119. Minted

Tapehead no 119

A waking from his New Year’s Daze slumbers, Tapehead is amazed to have to inform you that so many days of January have already gone by. As the song says, Where Does The Time Go ? 

Watching Ricki Lake’s I Nominate You As The Worst Boyfriend In America – and Grange Hill, probably. 

(It’s the final of “the Hip Hop competition”, and Tapehead eventually focused will enough to realise Brookside had changed Leo, traded him in for an older model, so they could get him into some meatier (sexier) storyline.

Certainly, he’s not as thick as he used to be. He’s taller, older. He doesn’t even look black any more. And, as if all that wasn’t far-fetched enough, they’re trying to make him into a friend of Nat’s Ridiculous !

Tapehead’s principal New Year problem is, of course money. If nothing else, the snappily titled Alvin Hall’s Guide To Successful Investing has the campest opening credits this side of Jerry Hayes’s Christmas party.

Alvin starts by explaining, “Basically you’ve got your shares, you’ve got our savings, but what about all that extra cash ? The cash you should be investing in Global Derivatives.” Hallelujah and amen for Alvin.

He helps explain futures and options not to mention equity options, the option of future equity, and the equity of optional futures. He sways between making it blindingly obvious and just, er blinding. He has patently never heard of graphics. 

So far as Tapehead can deduce, the main thing you need is a funny name, with pit-trader Ryman Flippen III taking the biscuit. Or rather, an option of the equity of biscuit futures (trading at $2.70 in May 1998, that is). Just sell pork bellies and buy live hogs. Or was it hedgehogs ?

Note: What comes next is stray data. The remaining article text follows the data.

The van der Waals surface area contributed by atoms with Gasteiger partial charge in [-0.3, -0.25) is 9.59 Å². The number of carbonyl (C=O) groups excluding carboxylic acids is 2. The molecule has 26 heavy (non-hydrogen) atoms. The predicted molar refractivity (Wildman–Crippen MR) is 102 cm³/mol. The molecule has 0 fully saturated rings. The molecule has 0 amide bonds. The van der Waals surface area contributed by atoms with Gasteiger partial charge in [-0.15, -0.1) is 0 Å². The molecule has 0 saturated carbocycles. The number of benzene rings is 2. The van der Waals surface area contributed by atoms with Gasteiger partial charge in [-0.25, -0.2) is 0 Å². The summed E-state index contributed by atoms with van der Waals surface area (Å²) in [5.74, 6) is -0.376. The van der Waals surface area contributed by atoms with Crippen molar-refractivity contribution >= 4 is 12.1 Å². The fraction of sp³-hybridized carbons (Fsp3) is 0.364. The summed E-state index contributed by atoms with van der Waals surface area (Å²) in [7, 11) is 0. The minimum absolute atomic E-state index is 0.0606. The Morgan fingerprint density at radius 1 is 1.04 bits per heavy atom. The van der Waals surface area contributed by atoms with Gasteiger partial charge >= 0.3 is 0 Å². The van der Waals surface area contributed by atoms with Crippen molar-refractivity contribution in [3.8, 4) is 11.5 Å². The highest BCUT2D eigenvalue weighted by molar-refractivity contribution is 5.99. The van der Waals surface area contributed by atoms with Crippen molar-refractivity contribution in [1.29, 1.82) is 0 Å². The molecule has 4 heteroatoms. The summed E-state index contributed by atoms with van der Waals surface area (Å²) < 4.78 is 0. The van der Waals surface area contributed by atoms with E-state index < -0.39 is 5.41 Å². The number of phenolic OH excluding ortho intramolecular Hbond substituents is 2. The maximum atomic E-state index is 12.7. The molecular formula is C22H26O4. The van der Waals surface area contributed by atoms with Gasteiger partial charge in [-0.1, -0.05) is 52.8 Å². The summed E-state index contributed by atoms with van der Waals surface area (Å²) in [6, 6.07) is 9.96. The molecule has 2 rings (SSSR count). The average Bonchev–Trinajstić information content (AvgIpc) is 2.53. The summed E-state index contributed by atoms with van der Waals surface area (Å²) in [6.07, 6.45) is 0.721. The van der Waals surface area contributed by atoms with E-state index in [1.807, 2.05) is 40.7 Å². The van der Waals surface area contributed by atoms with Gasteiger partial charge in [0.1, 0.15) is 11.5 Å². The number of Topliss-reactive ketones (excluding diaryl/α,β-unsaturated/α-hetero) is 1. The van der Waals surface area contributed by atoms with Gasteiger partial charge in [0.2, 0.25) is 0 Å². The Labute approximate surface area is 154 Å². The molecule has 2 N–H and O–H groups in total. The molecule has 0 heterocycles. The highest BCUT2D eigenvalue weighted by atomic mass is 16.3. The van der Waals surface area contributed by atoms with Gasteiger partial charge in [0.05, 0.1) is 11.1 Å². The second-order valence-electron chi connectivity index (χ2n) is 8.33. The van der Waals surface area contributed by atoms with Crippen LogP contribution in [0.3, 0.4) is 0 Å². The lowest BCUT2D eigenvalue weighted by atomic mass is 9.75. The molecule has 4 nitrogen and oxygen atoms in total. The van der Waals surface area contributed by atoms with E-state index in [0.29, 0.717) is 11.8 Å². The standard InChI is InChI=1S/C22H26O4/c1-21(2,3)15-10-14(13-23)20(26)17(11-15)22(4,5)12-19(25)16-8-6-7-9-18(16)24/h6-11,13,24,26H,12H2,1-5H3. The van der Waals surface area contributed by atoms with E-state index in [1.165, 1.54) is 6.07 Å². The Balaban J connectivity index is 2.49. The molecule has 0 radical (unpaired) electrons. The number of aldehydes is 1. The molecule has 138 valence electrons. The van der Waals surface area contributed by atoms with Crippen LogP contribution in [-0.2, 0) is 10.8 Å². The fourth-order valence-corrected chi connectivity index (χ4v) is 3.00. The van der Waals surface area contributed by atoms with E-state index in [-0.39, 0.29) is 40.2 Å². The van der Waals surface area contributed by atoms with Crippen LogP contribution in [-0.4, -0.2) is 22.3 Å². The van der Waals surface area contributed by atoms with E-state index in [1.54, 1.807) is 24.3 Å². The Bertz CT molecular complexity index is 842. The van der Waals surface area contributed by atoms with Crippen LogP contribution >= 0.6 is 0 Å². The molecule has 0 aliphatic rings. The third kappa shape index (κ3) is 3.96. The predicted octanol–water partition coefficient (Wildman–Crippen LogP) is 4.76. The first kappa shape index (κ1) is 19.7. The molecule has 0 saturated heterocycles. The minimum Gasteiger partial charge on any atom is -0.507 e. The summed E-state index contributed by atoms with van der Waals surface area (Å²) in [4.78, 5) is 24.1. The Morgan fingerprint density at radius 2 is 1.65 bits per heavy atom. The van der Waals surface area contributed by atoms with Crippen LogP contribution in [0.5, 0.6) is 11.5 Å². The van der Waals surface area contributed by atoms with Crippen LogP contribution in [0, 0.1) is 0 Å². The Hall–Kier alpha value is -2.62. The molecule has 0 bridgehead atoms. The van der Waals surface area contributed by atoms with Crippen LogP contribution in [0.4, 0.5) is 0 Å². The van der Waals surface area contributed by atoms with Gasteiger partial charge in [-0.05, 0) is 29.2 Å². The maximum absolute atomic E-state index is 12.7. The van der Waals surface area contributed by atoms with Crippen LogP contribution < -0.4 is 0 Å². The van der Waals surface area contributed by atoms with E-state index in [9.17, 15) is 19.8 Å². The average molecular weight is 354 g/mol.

For the Weisfelds, the way to make money was to take the £50 million fortune, walk away from the Cote D’Azur, and buy a dilapidated department store in Glasgow (Trouble At the Top). 

“You can only sit round a pool so long,” says Vera Weisfeld. (Forty-seven years, in Tapehead’s experience.) 

Vera and her husband, haberdashery legend Gerald Wisfeld , are a couple of right old bastards. Gerald, looking like a cross between Reggie Perrin and Ron Atkinson, is famous for haggling his suppliers to death. Even his wife calls him Mr Weisfeld.

“I’m after smart trousers,” he barks. “I’m after plain, very smart skirts, and I’m after short jackets with metal buttons.”

It doesn’t seem very difficult, does it ?

The brilliant Cutting Edge I Married A Great Train Robber is actually about luck: Ronnie Bigs’s luck and his ex-wife’s lack of it. Even the ambulance taking her dying 10-yer old son to hospital after a car crash had an accident. her last words to him had been “Do your seatbelt up.”

Once on the run, Ronnie’s masterstroke seemed to be having well-publicised plastic surgery that didn’t change his appearance one bit. Judging by police photo-fits, they started looking for Peter Sellers instead. They also kept raiding his hideouts half an hour before he was in.

Far from being a “likeable bloody rogue” as Inspector Slipper calls him, Biggs seems like your average small-time villain, a shifty, shitty toe-rag, while accomplice Bruce Reynolds is hilariously pompous – outraged that someone would try and kidnap Biggs for the money.

By the way, keep your eyes open for trains with the letters HVP emblazoned on the. High Value Packages are always handy.

Finally, on Esther, William Pitchford, aged 93, has three bets (worth £51, 000) with William Hill that he’ll make it to 100 years old.

Tapehead’s sights are set slightly lower. As far as the end of the week will do…


Grange Hill: Sun, 10.30am, BBC2

Esther: Mon, 5pm, BBC2

I Married A Great Train Robber: Tues, 9pm, C4

Trouble At The Top: Weds, 9.50pm, BBC2

Brookside: Fri, 8.30pm, C4